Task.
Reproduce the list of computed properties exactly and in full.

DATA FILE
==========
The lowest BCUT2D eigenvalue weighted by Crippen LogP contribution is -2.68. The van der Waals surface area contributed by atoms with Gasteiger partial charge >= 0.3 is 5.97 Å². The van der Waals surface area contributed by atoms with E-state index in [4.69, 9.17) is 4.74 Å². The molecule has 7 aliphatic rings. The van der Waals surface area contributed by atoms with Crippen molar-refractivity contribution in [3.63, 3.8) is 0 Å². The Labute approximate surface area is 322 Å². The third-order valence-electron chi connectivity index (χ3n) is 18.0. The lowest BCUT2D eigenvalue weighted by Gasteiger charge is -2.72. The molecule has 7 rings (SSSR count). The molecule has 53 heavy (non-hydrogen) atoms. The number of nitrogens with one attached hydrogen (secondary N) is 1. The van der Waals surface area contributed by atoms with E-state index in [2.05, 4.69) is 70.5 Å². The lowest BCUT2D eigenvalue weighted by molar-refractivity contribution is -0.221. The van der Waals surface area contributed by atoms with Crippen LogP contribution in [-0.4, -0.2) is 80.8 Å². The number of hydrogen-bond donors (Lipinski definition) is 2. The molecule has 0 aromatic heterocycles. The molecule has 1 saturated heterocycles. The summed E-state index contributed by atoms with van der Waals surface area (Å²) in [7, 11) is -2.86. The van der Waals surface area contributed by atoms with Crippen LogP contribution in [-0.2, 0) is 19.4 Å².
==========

The lowest BCUT2D eigenvalue weighted by Crippen LogP contribution is -2.68. The van der Waals surface area contributed by atoms with Gasteiger partial charge >= 0.3 is 5.97 Å². The van der Waals surface area contributed by atoms with E-state index in [4.69, 9.17) is 4.74 Å². The molecule has 7 aliphatic rings. The van der Waals surface area contributed by atoms with Crippen molar-refractivity contribution in [3.63, 3.8) is 0 Å². The Labute approximate surface area is 322 Å². The third-order valence-electron chi connectivity index (χ3n) is 18.0. The lowest BCUT2D eigenvalue weighted by Gasteiger charge is -2.72. The molecule has 7 rings (SSSR count). The molecule has 53 heavy (non-hydrogen) atoms. The number of nitrogens with one attached hydrogen (secondary N) is 1. The van der Waals surface area contributed by atoms with E-state index in [2.05, 4.69) is 70.5 Å². The lowest BCUT2D eigenvalue weighted by molar-refractivity contribution is -0.221. The van der Waals surface area contributed by atoms with Crippen LogP contribution in [-0.4, -0.2) is 80.8 Å². The number of hydrogen-bond donors (Lipinski definition) is 2. The molecule has 0 aromatic heterocycles. The molecule has 1 saturated heterocycles. The summed E-state index contributed by atoms with van der Waals surface area (Å²) in [7, 11) is -2.86. The van der Waals surface area contributed by atoms with Crippen LogP contribution in [-0.2, 0) is 19.4 Å².